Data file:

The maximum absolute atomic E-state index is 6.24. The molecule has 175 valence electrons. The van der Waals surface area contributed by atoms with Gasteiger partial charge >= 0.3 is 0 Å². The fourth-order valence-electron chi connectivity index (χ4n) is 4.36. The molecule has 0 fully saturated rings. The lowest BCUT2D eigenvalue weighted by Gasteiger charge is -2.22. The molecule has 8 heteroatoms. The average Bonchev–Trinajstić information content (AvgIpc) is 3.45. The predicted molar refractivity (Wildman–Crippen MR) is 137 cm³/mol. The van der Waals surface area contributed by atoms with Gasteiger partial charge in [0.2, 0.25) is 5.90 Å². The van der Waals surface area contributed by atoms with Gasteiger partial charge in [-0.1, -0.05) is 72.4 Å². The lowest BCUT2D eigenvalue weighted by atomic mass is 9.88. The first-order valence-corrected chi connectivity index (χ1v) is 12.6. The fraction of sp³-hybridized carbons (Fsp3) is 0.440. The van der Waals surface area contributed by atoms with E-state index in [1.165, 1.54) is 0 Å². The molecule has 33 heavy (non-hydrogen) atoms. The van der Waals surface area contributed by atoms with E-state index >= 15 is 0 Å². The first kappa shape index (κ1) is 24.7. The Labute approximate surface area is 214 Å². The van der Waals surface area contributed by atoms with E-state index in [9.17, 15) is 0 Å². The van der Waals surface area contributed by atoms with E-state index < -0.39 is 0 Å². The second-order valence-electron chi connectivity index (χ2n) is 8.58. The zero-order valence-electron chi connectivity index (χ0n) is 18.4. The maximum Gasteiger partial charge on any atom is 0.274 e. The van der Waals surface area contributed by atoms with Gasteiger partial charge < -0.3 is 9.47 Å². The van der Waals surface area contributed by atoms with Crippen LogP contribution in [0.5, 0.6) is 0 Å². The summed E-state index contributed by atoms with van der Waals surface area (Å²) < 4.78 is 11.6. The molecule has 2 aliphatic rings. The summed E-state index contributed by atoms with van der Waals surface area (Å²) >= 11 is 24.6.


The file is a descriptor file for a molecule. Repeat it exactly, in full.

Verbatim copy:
The maximum absolute atomic E-state index is 6.24. The molecule has 175 valence electrons. The van der Waals surface area contributed by atoms with Gasteiger partial charge >= 0.3 is 0 Å². The fourth-order valence-electron chi connectivity index (χ4n) is 4.36. The molecule has 0 fully saturated rings. The lowest BCUT2D eigenvalue weighted by Gasteiger charge is -2.22. The molecule has 8 heteroatoms. The average Bonchev–Trinajstić information content (AvgIpc) is 3.45. The predicted molar refractivity (Wildman–Crippen MR) is 137 cm³/mol. The van der Waals surface area contributed by atoms with Gasteiger partial charge in [0.2, 0.25) is 5.90 Å². The van der Waals surface area contributed by atoms with Gasteiger partial charge in [-0.1, -0.05) is 72.4 Å². The lowest BCUT2D eigenvalue weighted by atomic mass is 9.88. The first-order valence-corrected chi connectivity index (χ1v) is 12.6. The fraction of sp³-hybridized carbons (Fsp3) is 0.440. The van der Waals surface area contributed by atoms with E-state index in [1.165, 1.54) is 0 Å². The molecule has 33 heavy (non-hydrogen) atoms. The van der Waals surface area contributed by atoms with E-state index >= 15 is 0 Å². The first kappa shape index (κ1) is 24.7. The Labute approximate surface area is 214 Å². The van der Waals surface area contributed by atoms with E-state index in [9.17, 15) is 0 Å². The van der Waals surface area contributed by atoms with E-state index < -0.39 is 0 Å². The second-order valence-electron chi connectivity index (χ2n) is 8.58. The zero-order valence-electron chi connectivity index (χ0n) is 18.4. The maximum Gasteiger partial charge on any atom is 0.274 e. The van der Waals surface area contributed by atoms with Gasteiger partial charge < -0.3 is 9.47 Å². The van der Waals surface area contributed by atoms with Crippen LogP contribution in [0.5, 0.6) is 0 Å². The summed E-state index contributed by atoms with van der Waals surface area (Å²) < 4.78 is 11.6. The molecule has 2 aliphatic rings. The summed E-state index contributed by atoms with van der Waals surface area (Å²) >= 11 is 24.6.